"LivingRoom" is a multimedia installation that comes alive with the contributions of its users. The open infrastructure provides an opportunity for interaction with new media ranging from playful experiences to educational project work.
“LivingRoom” is a documentary, a game, a play, a single episode of a movie serial, animated feature, reality soap, comic strip … and schoolwork.
Students can play out short stories on four stages set up at different locations throughout the school. These performances are transmitted to the school auditorium, where the various episodes displayed on four different screens merge into a single story and transform the school’s physical premises into a narrative space. Real footage, cut-out animation sequences, live images and processed material from the Internet blend together to form partially random, partially scripted narratives.
It is not only the screens on which the short stories are displayed that make this project into a “living room.” The point of “LivingRoom” is that the school is a place that is created by the activities that go on within it and not one of passive acceptance of predetermined routines. External influences also come into play—in this application via the Web. With a custom-designed video-processing interface, a user can recompile and rework existing episodes and, in doing so, show plot and narrative elements from a new perspective and tell alternative stories.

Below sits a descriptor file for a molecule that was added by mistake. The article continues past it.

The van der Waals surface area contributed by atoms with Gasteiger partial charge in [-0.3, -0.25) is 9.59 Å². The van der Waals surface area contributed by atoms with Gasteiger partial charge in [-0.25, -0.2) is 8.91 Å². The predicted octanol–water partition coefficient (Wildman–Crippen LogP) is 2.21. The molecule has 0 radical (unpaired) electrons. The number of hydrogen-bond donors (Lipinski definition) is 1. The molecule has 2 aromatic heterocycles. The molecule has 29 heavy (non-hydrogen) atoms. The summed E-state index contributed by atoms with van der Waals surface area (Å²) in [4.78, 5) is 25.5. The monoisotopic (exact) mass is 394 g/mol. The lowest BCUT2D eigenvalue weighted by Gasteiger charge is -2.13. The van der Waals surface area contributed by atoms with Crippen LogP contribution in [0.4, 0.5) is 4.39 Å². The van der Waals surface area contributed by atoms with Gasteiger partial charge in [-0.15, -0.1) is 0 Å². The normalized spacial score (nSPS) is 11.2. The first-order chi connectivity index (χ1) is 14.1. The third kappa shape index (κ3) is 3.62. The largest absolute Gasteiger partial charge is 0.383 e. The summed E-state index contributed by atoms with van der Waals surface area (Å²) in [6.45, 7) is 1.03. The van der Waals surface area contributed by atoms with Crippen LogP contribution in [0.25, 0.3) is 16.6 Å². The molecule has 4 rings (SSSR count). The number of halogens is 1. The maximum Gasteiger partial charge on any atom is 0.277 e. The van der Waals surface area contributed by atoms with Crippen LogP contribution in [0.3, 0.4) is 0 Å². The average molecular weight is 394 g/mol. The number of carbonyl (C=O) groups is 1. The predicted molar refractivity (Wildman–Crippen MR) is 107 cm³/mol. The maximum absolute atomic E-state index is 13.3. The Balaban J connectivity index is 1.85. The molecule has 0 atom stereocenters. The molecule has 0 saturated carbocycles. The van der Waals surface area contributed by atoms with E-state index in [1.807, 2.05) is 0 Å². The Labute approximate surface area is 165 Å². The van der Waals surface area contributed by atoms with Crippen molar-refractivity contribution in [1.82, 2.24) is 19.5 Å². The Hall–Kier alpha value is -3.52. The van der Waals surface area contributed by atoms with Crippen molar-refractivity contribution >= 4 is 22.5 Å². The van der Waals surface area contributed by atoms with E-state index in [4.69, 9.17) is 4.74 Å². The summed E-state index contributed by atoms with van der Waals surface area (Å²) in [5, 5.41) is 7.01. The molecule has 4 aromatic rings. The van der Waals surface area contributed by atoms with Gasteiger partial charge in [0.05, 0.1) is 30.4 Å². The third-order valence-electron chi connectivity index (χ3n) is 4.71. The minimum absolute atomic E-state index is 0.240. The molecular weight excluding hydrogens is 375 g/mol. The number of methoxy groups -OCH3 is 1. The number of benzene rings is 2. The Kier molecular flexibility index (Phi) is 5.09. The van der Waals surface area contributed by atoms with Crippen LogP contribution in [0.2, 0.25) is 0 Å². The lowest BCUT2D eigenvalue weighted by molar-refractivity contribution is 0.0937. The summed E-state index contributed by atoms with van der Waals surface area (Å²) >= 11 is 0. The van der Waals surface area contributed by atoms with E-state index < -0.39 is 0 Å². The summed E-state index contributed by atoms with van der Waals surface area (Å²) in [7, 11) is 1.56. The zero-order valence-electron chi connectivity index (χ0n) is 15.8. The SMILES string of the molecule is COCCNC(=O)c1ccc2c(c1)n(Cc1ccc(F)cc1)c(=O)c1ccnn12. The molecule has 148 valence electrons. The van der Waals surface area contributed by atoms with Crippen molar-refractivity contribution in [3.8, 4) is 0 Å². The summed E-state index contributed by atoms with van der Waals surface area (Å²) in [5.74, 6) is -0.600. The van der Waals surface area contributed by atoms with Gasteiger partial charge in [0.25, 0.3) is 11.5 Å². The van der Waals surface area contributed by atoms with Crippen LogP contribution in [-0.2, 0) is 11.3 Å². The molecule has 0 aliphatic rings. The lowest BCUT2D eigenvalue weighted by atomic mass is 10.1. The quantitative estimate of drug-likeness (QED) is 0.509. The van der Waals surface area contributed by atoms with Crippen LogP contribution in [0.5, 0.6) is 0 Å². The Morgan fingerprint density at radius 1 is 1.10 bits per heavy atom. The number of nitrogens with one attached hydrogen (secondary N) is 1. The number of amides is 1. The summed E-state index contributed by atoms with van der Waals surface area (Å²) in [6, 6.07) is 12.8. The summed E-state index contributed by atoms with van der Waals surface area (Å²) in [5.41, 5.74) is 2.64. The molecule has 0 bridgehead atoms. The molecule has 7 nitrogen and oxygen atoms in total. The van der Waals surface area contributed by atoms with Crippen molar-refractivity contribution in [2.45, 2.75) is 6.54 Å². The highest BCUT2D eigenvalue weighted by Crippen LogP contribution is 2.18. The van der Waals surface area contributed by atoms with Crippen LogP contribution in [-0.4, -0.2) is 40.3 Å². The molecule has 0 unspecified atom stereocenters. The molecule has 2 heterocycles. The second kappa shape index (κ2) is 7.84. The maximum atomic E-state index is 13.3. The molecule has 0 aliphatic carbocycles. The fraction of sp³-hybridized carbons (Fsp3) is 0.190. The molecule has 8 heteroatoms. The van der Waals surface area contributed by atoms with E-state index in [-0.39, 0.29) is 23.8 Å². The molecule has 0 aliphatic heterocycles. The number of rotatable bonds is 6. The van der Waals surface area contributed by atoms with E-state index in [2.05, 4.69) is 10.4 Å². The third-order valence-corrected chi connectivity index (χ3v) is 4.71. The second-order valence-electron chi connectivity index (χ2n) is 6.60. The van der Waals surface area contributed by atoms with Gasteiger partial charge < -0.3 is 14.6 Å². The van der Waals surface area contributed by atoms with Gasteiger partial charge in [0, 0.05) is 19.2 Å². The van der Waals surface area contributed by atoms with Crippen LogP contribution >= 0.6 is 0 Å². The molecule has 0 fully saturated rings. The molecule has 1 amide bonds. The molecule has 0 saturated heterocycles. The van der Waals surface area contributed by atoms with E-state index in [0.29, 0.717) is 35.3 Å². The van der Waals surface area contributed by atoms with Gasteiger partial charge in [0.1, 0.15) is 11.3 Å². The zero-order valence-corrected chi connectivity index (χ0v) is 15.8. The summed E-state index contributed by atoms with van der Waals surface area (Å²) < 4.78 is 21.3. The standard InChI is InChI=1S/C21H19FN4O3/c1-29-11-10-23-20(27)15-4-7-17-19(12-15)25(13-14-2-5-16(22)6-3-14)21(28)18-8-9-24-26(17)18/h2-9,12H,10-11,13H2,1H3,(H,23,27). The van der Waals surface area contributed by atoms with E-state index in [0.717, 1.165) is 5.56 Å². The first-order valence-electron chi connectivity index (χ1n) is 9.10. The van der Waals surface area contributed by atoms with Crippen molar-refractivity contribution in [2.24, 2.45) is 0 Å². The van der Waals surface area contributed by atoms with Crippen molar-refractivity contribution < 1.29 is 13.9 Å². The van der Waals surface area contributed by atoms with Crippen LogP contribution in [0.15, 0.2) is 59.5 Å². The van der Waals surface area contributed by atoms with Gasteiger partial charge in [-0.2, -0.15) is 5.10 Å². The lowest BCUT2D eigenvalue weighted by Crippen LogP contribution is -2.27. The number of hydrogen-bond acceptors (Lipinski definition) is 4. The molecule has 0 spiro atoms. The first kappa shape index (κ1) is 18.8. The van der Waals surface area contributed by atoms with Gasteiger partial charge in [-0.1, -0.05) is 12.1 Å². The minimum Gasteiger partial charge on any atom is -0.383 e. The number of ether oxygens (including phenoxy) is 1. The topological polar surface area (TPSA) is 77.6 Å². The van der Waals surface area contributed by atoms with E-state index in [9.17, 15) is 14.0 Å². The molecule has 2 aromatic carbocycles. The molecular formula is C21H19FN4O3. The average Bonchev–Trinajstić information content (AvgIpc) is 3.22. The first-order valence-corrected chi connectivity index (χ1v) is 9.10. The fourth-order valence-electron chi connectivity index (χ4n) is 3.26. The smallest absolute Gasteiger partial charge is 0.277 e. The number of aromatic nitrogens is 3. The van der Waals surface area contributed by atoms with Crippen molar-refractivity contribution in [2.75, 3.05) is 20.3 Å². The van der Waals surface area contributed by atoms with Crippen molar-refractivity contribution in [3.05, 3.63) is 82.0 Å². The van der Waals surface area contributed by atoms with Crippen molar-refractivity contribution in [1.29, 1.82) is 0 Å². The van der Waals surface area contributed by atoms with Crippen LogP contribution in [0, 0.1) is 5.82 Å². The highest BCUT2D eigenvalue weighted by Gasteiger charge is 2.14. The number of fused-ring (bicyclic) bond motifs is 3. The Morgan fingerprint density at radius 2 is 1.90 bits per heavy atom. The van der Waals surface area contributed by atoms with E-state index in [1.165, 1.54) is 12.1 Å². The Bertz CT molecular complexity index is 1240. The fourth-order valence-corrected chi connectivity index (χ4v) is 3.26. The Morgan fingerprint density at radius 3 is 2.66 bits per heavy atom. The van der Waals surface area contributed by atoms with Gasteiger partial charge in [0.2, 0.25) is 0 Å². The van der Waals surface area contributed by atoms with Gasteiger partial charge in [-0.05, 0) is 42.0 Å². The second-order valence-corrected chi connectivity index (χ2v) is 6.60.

Thus, narratives can be recorded totally spontaneously or planned in advance, and they can be realized individually or collaboratively. Virtual stage elements can be designed in different school classes or subjects and then be utilized live. Other possibilities include using “LivingRoom” for school theater performances and as an exhibition medium for school projects.
Since “LivingRoom” has been conceived as a project that will accompany whole classes throughout their school years, it has intentionally been given a modular design whereby all components can be enhanced or replaced with upgraded versions. The hardware is standard equipment readily available in retail stores; the software can be expanded or replaced depending on what users want to accomplish and their respective skill levels.